Brandon Dobbs may be the best reason for the need for an online magazine like Kentucky Prep Gridiron I could ever hope to give. This kid can play. What I mean by he can play is he is easily in the top two or three defensive linemen anywhere in the Commonwealth of Kentucky’s 2022 class. I tell you how good he is; he is slated to attend Louisville Male, which typically doesn’t play freshman, and they have listed him on its 2018 varsity roster. Now, that may mean nothing at all, or maybe it does, who knows. What I do know is there is nothing on the internet, by way of feature article or even height and weight, anywhere (or I would have found it) about Brendon Dobbs and he is a player who should practically be a household name around the Commonwealth.
Dobbs‘ listed positions are nose, defensive tackle, and defensive end. Now this past weekend at the Tennessee-Kentucky Future Stars Classic, I mostly saw him deployed along the interior as opposed to at end. I would say he played anywhere from a one to three technique from where I was sitting. What I can tell is that he was completely unblock-able and, between Belfry’s Jacoby Thornsbury and him, Tennessee was effectively dissuaded from trying the middle all day long. Any time the ball was run up the middle, Tennessee suffered dire enough consequences to dissuade any further attempts. Not sure of Dobbs‘ exact physical dimensions but I would put him at close to 6-2.5 and in the ball park of 250 pounds. If he moves as well as it appeared from watching him play, I wouldn’t be a bit surprised to see him permanently deployed at DE. Dobbs reminds me of Anderson County’s Darion Dearinger, and that is heady praise indeed.
Dobbs trains with Chris Vaughn with Aspirations Fitness Institute in Louisville and the picture of him to the right of this paragraph shows him standing next to Chris Vaughn, proprietor. Now Vaugh is 6-5 and I would wager Vaughn is in the 260-270 pound range so comparing the two, you get some idea of Dobbs’ physical dimensions. In any event, you, at least get some estimate of his height. Brendon is active with his hands and is excellent moving his feet and gaining both separation and penetration into the backfield causing all kinds of havoc. Brandon has a low get-off and a quick burst at the snap making him in the OL’s face before the lineman even has a chance to fire off. Once Brandon gets his hands on a lineman, he can either shed, club, rip, or swim his way to making backfield tackles.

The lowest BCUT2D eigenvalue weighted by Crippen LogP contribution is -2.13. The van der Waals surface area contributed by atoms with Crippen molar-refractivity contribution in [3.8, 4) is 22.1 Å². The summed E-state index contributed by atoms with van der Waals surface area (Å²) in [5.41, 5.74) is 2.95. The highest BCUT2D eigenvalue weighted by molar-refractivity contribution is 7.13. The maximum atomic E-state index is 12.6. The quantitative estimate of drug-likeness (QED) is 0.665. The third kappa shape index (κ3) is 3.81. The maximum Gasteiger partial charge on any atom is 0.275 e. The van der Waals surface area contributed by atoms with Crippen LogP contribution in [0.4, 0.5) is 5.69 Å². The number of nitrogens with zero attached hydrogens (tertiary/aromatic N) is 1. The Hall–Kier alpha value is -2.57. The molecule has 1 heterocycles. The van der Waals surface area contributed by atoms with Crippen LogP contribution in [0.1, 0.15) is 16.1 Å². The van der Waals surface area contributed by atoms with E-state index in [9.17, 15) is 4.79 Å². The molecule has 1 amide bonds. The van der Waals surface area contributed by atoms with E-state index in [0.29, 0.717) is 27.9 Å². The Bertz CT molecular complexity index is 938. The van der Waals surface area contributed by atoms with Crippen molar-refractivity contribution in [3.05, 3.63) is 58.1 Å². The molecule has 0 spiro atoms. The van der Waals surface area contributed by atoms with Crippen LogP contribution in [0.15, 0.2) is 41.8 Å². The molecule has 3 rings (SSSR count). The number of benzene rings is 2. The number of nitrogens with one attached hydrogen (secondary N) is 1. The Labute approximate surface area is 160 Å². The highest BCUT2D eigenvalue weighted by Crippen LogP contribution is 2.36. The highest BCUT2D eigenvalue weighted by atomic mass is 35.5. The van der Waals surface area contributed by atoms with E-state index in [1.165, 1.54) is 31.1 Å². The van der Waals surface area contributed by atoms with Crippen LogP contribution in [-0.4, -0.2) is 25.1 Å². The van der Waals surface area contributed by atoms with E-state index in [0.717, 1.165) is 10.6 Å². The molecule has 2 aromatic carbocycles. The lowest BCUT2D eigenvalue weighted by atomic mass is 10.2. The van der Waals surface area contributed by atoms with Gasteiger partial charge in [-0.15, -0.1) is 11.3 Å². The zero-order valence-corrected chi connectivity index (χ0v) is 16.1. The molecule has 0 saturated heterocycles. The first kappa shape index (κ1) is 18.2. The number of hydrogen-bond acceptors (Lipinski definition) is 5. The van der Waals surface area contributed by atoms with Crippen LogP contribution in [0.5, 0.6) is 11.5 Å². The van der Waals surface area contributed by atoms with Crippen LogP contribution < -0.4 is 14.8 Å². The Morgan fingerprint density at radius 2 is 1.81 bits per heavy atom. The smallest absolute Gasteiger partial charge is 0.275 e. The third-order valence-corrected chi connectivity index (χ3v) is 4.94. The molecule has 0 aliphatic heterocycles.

I can tell you this, Brandon has won the Defensive MVP in almost everything in which he has ever competed on a football field. Dane Key won Defensive MVP for Team Kentucky this past week-end and deservedly, but I can tell you the hold-up in announcing the winner was due to several coaches on Team Kentucky insisting that Dobbs, with his 12 tackles, 3 sacks, and a forced fumble, should either be awarded the distinction or, at the very least, share in the award. Considering Key intercepted two passes including one which scored Kentucky’s only TD on a pick-six to provide the winning margin, the fact there was another candidate for the award is remarkable and says a lot about Dobbs‘ play. I would get to know who this guy is and…tell a friend.
This is Fletcher Long, reporting for KPGFootball reminding you to PLAY THROUGH THE WHISTLE!
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